MS. SANTIAGO: All over.
    OFFICER CANADY: What is your name?
    MS. SANTIAGO: Wanda.
    OFFICER CANADY: What’s the phone number you are at, Wanda?
    MS. SANTIAGO: 986-0014.
    OFFICER CANADY: Okay. What is your boyfriend’s name?
    MS. SANTIAGO: Rafael Herrera.
    OFFICER CANADY: Okay. How old is he?
    MS. SANTIAGO: Twenty-six.
    OFFICER CANADY: Is he a Hispanic male?
    MS. SANTIAGO: Yeah.
    OFFICER CANADY: Okay. Where is he at now?
    MS. SANTIAGO: He’s over in D-5.
    OFFICER CANADY: In D, like dog?
    MS. SANTIAGO: Yeah.
    OFFICER CANADY: Okay. What’s his date of birth, do you know?
    MS. SANTIAGO: Um, September 14th. I don’t know the date - I mean, I don’t know the year.
    OFFICER CANADY: Okay. And is there somebody with you there now, Wanda?
    MS. SANTIAGO: Yeah, friends. He was sleeping but he wouldn’t let me out of the room.
    OFFICER CANADY: How old are you?
    MS. SANTIAGO: I am 19.
    OFFICER CANADY: Okay. What did he hurt you with?
    MS. SANTIAGO: He kicked me in my face with his boot.
    OFFICER CANADY: Okay. Does he have any weapons there at the house?
    OFFICER CANADY: Has he been drinking or doing drugs?
    MS. SANTIAGO: I think he’s been drinking.
    OFFICER CANADY: Okay. All right. We’re going to get somebody out there, okay? Just stay in the apartment, keep the door locked and don't let him in if he comes over, okay?
    MS. SANTIAGO: Okay.
    OFFICER CANADY: All right. Okay. Bye.

Polk County Sherriff’s Deputy Doll succeeded Officer Canady on the stand. Deputy Doll explained that he was assigned to road patrol and was dispatched to an apartment complex to make contact with the victim. Deputy Doll testified that it took him “about three minutes” to arrive at the apartment after he received the call. When he arrived he observed Ms. Santiago “crying and . . . bleeding from a cut on her left eyebrow.” He stated that “[s]he was really upset, crying . . . she had a cut over her left brow. She had some fingerprints on her inner arms . . . .”  Upon observing the victim more closely, Deputy Doll, asked the victim if she was pregnant, and she responded that she was. Deputy Doll called for an ambulance before he continued to question the victim. In response to Deputy Doll’s questions as to “what had happened,” Ms. Santiago said that she had gotten into an argument about money with her boyfriend and “it turned physical when he started hitting her.” Deputy Doll asked Ms. Santiago with what she was hit, and Ms. Santiago said with “fists.”  Deputy Doll testified that he could see a “shoe print on the side of [Ms. Santiago’s] face.” When he asked Ms. Santiago how she sustained certain injuries to her face, Ms. Santiago stated “her boyfriend, Rafael, was kicking her” when she fell on the ground. Deputy Doll testified that he took pictures of the victim’s injuries the night of the incident, which were introduced into evidence.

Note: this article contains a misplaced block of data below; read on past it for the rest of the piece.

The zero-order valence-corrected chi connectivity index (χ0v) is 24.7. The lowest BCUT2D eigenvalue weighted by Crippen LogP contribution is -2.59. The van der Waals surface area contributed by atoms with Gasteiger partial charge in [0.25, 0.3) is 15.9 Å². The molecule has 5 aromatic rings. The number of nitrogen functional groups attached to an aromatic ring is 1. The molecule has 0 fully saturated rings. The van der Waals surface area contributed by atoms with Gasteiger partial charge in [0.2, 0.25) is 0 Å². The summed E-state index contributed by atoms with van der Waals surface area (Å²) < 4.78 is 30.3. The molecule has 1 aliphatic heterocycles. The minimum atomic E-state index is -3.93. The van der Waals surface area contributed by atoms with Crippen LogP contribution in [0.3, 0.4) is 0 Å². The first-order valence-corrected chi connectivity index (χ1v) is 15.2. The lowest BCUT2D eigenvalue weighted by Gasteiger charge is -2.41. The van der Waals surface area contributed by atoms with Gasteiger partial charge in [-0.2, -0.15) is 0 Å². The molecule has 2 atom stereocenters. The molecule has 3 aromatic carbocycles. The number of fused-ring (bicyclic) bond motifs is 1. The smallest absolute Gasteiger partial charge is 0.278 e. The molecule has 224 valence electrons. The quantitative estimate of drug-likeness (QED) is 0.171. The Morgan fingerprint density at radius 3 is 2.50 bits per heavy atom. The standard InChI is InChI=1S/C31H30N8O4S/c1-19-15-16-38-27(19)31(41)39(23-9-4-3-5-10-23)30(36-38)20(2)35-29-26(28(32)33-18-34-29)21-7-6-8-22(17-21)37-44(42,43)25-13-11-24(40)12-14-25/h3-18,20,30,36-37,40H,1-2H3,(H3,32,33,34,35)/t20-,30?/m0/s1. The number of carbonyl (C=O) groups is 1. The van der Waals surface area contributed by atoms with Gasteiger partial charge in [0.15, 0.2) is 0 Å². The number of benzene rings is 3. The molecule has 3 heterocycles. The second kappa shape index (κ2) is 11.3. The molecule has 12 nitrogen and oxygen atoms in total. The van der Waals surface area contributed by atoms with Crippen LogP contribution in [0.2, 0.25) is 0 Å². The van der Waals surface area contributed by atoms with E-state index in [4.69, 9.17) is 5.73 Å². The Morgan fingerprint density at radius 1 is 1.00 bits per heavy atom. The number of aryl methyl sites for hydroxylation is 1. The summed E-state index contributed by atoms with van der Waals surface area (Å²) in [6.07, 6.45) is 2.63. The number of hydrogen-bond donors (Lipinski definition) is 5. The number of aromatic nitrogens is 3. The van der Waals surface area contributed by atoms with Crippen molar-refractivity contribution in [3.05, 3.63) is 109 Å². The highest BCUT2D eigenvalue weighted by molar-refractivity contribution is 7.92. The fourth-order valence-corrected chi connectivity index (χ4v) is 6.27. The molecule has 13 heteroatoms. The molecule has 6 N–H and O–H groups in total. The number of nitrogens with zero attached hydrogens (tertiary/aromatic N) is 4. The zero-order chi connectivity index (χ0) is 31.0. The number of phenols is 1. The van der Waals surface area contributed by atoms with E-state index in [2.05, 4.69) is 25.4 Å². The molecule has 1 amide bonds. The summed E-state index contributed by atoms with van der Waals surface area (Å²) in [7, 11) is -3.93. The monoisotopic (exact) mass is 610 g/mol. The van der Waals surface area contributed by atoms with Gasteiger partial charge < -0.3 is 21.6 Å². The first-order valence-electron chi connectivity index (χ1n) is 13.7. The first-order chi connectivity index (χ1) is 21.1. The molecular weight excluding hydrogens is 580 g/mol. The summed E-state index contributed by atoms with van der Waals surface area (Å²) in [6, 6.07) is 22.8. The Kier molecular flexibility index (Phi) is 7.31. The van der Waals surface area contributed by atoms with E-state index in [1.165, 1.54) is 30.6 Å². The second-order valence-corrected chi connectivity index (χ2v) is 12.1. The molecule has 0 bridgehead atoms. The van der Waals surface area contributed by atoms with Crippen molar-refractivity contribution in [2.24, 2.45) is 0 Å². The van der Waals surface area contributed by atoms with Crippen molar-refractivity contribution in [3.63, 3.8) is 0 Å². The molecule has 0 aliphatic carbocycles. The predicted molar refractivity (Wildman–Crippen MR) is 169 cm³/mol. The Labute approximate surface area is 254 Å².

Dr. Val Klein-Richey, who was called by the State, testified on direct examination that she was the emergency room physician who treated the victim the night of the incident. The victim presented “with trauma; um …, lacerations, abrasions, and abdominal pain and head pain.” The doctor testified in detail about the extent of the victim’s injuries and concluded that the injuries were consistent with domestic violence abuse. During the course of assessing the victim, Dr. Klein-Richey ascertained that the victim was in the seventh month of pregnancy and referred the victim to “labor and delivery for monitoring —for fetal monitoring.”

At the hearing, defense trial counsel opposes the introduction of the 911 tape and the victim’s other statements to Deputy Doll and Dr. Richey-Klein on both hearsay and sixth amendment confrontation clause grounds. The prosecution maintains that this is admissible hearsay under the applicable rules of evidence, and that the statements fit under the "emergency exception" to the confrontation clause. After listening to the 911 tape, hearing testimony from the 911 operator who received the call from the victim, hearing testimony from Deputy Doll who, as he did at trial, testified that he observed the victim within five minutes of the incident and took pictures of the victim’s injuries which the court reviewed as well, hearing testimony from Dr. Richey-Klein, and considering applicable state and federal law, the trial court preliminarily ruled that it would allow the use of the 911 tape and Deputy Doll’s testimony under the excited utterances exceptions to the hearsay rule, and plans to reject the confrontation clause objection because the questioning during the 911 call and by Deputy Doll were primarily directed to protecting the health and safety of the victim and to rendering proper medical care to her, especially given her pregnancy. The court, however, plans to limit Dr. Richey-Klein’s testimony to medical treatment, disallowing any testimony about statements from the victim regarding identification.

However, before making its final ruling, the court has ordered both parties to present their arguments in motions in limine to be filed on or before 5:00 p.m. on Thursday, November 12, 2015.

Statutory Materials

  • 784.03 Battery; felony battery.—
    • (1)(a) The offense of battery occurs when a person: